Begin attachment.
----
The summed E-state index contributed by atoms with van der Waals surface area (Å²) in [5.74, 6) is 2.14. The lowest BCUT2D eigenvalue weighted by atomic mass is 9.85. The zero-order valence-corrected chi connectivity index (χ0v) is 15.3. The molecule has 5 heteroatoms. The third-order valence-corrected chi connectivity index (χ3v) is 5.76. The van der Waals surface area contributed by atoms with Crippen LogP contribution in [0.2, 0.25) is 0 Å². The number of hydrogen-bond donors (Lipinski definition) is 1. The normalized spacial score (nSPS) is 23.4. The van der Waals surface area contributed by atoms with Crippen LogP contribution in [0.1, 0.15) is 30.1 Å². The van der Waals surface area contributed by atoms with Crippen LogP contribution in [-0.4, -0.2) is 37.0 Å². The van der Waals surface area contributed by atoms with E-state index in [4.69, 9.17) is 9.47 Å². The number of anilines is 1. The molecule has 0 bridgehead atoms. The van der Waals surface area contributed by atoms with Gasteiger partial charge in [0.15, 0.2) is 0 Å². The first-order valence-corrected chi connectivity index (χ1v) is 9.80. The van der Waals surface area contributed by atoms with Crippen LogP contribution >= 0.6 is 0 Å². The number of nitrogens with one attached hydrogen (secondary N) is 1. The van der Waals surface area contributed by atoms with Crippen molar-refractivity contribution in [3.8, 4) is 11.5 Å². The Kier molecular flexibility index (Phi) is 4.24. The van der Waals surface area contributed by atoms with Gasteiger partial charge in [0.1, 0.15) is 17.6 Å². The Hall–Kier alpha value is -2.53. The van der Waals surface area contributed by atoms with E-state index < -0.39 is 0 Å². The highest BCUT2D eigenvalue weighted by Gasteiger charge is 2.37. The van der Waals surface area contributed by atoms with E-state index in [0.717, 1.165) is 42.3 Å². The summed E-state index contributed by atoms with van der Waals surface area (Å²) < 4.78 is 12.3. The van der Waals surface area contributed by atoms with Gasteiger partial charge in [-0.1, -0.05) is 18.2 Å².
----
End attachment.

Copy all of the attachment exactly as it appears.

The summed E-state index contributed by atoms with van der Waals surface area (Å²) in [5.74, 6) is 2.14. The lowest BCUT2D eigenvalue weighted by atomic mass is 9.85. The zero-order valence-corrected chi connectivity index (χ0v) is 15.3. The molecule has 5 heteroatoms. The third-order valence-corrected chi connectivity index (χ3v) is 5.76. The van der Waals surface area contributed by atoms with Crippen LogP contribution in [0.2, 0.25) is 0 Å². The number of hydrogen-bond donors (Lipinski definition) is 1. The normalized spacial score (nSPS) is 23.4. The van der Waals surface area contributed by atoms with Crippen LogP contribution in [0.1, 0.15) is 30.1 Å². The van der Waals surface area contributed by atoms with Crippen LogP contribution in [-0.4, -0.2) is 37.0 Å². The van der Waals surface area contributed by atoms with E-state index in [4.69, 9.17) is 9.47 Å². The number of anilines is 1. The molecule has 0 bridgehead atoms. The van der Waals surface area contributed by atoms with Gasteiger partial charge in [0.15, 0.2) is 0 Å². The first-order valence-corrected chi connectivity index (χ1v) is 9.80. The van der Waals surface area contributed by atoms with Crippen LogP contribution >= 0.6 is 0 Å². The number of nitrogens with one attached hydrogen (secondary N) is 1. The van der Waals surface area contributed by atoms with Crippen molar-refractivity contribution in [3.8, 4) is 11.5 Å². The Kier molecular flexibility index (Phi) is 4.24. The van der Waals surface area contributed by atoms with Gasteiger partial charge in [0.1, 0.15) is 17.6 Å². The Hall–Kier alpha value is -2.53. The van der Waals surface area contributed by atoms with E-state index < -0.39 is 0 Å². The highest BCUT2D eigenvalue weighted by Gasteiger charge is 2.37. The van der Waals surface area contributed by atoms with E-state index in [0.717, 1.165) is 42.3 Å². The summed E-state index contributed by atoms with van der Waals surface area (Å²) < 4.78 is 12.3. The van der Waals surface area contributed by atoms with Gasteiger partial charge in [-0.1, -0.05) is 18.2 Å².